MESA, Ariz. – Anthony Rizzo smiled at all the media buzz surrounding the prospects at Cubs Park: “You guys are going to crown them the next Babe Ruth.”
But if Chicago reporters are guilty of overhyping Javier Baez and Kris Bryant, the same thing could be said for Theo Epstein’s baseball operations department, Crane Kenney’s business side and the Ricketts family. The Cubs haven’t exactly diversified their portfolio in this all-or-nothing, kid-centric rebuild.
The problem with that is they will inevitably experience growing pains at the major-league level, just like Rizzo, who already got the Bambino treatment coming up with the Boston Red Sox and San Diego Padres.
“People did for me, (but) that’s part of the game,” Rizzo said Tuesday. “So they’re going to have to deal with that so-called ‘pressure’ of coming up. They’re going to have fun and we’re going to make sure they have fun.”
Did Rizzo have any fun last year? Did he get too comfortable in the big leagues? Did he get overwhelmed being the face of the franchise?
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Stalled player development became a justification for firing manager Dale Sveum. The Cubs executives who’ve known Rizzo since he was a teenager in South Florida have privately made their points. General manager Jed Hoyer declined to get into specifics about those conversations, but he spoke in broad terms about the balancing act.
“You don’t want to take away a player’s personality,” Hoyer said. “You want them to show emotion. But at the same time, you also have a responsibility to your team. If you’re not going well, you’ve got to be able to be unflappable and not show your emotions.
“That’s a fine line. But that’s something that’s learned over years and not something that every player has right away in the big leagues.”
Expectations changed last May when Rizzo signed a seven-year, $41 million contract that could run through 2021 and be worth some $70 million. Body language appeared to become an issue as he hit .191 with runners in scoring position.
Rizzo didn’t have a Bobby Valentine moment on national television, but there were defensive lapses that didn’t draw the same attention as Starlin Castro’s mistakes.
At times, Rizzo struggled in his new role as a clubhouse spokesman, making comments to the media that didn’t have a sense of urgency while Sveum sat on the hot seat and a last-place team finished with 96 losses.
“There’s probably some defensiveness in that,” Hoyer said. “It was different struggling in San Diego as a 21-year-old than struggling in Chicago as a 23-year-old with a contract (who) had success the year before.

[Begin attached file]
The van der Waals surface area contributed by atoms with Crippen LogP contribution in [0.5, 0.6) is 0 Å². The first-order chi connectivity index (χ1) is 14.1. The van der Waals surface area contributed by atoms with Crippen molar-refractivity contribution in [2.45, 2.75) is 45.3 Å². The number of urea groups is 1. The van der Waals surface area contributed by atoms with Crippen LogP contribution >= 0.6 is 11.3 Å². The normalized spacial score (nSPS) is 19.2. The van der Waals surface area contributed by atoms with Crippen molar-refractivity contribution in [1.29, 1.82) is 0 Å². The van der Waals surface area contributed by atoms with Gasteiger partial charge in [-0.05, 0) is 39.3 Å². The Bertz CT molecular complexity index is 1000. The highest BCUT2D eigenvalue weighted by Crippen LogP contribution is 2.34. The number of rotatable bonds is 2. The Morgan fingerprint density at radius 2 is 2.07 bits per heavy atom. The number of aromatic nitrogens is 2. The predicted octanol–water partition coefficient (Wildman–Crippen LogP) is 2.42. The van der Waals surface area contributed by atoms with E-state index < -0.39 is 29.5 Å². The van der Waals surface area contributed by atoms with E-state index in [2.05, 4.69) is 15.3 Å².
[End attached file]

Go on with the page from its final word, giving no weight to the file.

“I totally believe in his character. I believe that he’s going to grow up to be the guy that’s leading the young guys. I think he’ll learn from what happened last year and I think those things will keep getting better and better over time.”
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Hoyer – the former Padres GM who acquired Rizzo from the Red Sox in the Adrian Gonzalez deal – defended the production and called him “one of the best defensive first basemen in the game.” Rizzo still accounted for 23 homers and 80 RBI, finishing fifth in the National League in extra-base hits (65) and sixth in walks (76).
“His batting average (.233) was bad and certainly the aesthetics of the end of his year weren’t ideal,” Hoyer said. “But when a 23-year-old guy is playing great defense and has some power and patience, I think there’s a lot of potential there. He didn’t have the year he wanted, but I also think there’s some really nice silver linings that you can build on.”
Hoyer remembered how Rizzo looked lost with the Padres in 2011, hitting .141 with 46 strikeouts in 128 at-bats, bouncing between Triple-A Tucson and San Diego. Rizzo made the adjustments in 2012, impressing veterans with the way he carried himself and putting up 15 homers and 48 RBI in 87 games with the Cubs.
“He understands he’s not a finished product,” Hoyer said. “He understands there’s things he can work on and he’s been really good at doing that.
“Hopefully, he’ll face some adversity from last year and bounce back really strong.”
The Cubs will find out how Rizzo – and Baez and Bryant and Albert Almora and Jorge Soler – handle adversity. This youth movement will force them to grow up quickly.
At the age of 24, Rizzo now has to be The Man for this team.
“It’s over with,” Rizzo said, summing up last season. “It’s in the past. You just learn from things and you move forward, take the positives out of everything. I’m just going to go out and compete (and) have fun.”